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The geology of the Weepah mining district, Esmeralda County, Nevada
AuthorSonderman, Frank James
AdvisorPayne, Anthony L.
Geological Sciences and Engineering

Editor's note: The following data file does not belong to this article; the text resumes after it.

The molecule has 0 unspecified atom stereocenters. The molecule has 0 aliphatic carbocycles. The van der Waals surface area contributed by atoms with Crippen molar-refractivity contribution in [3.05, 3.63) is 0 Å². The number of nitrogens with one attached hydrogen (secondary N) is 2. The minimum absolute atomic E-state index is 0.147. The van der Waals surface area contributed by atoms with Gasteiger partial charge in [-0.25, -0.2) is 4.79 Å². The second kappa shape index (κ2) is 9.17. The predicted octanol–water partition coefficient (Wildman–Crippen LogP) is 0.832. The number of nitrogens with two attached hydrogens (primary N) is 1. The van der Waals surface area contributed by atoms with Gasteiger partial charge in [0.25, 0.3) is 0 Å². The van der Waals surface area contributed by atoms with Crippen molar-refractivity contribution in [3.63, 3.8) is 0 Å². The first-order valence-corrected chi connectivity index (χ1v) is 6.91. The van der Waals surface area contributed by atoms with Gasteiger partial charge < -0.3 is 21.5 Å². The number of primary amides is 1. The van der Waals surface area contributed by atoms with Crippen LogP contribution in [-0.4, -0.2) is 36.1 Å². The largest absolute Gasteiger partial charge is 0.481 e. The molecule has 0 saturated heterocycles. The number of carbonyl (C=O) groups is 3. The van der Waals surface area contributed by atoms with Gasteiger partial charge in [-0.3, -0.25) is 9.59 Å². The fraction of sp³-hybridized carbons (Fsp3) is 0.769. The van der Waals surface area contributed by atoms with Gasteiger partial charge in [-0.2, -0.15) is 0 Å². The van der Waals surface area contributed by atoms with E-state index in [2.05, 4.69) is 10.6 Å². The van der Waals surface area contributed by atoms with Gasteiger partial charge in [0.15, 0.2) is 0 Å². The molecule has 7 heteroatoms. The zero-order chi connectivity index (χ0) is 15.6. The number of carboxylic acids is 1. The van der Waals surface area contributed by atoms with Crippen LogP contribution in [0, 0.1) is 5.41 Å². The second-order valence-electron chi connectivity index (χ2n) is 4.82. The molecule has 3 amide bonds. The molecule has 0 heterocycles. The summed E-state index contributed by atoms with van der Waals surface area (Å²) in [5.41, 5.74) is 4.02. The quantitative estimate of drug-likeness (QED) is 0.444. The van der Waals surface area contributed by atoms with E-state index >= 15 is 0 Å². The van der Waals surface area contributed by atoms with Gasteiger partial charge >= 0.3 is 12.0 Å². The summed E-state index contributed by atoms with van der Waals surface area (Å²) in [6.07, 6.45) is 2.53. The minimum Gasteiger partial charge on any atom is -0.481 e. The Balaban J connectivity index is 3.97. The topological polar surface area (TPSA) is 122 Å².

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The Weepah mining district of east-central Esmeralda County exemplifies many of the gold camps throughout Nevada--small, sporadic production, and limited geologic information. The discovery of gold by Horton and Traynor in 1927 provided the impetus for what proved to be the last significant "gold rush" in the western United States. The district differs from the typical early western Nevada gold mines in that even with an increase in the price of gold, the deposit was economical only by using open-pit mining methods. Production from the Weepah district between 1904 and 1939 is valued in excess of 1.8 million dollars. The oldest rocks exposed in the Weepah district are Precambrian pelitic and carbonate strata of the Wyman Formation and Reed Dolomite. The Precambrian units are overlain by allochthonous Lower Cambrian and Middle Ordovician sedimentary rocks. The entire Paleozoic sequence has been intruded by Jurassic (?) to Middle Paleocene granitic and dioritic rocks. Quaternary sediments unconformably overlie the earlier rocks.
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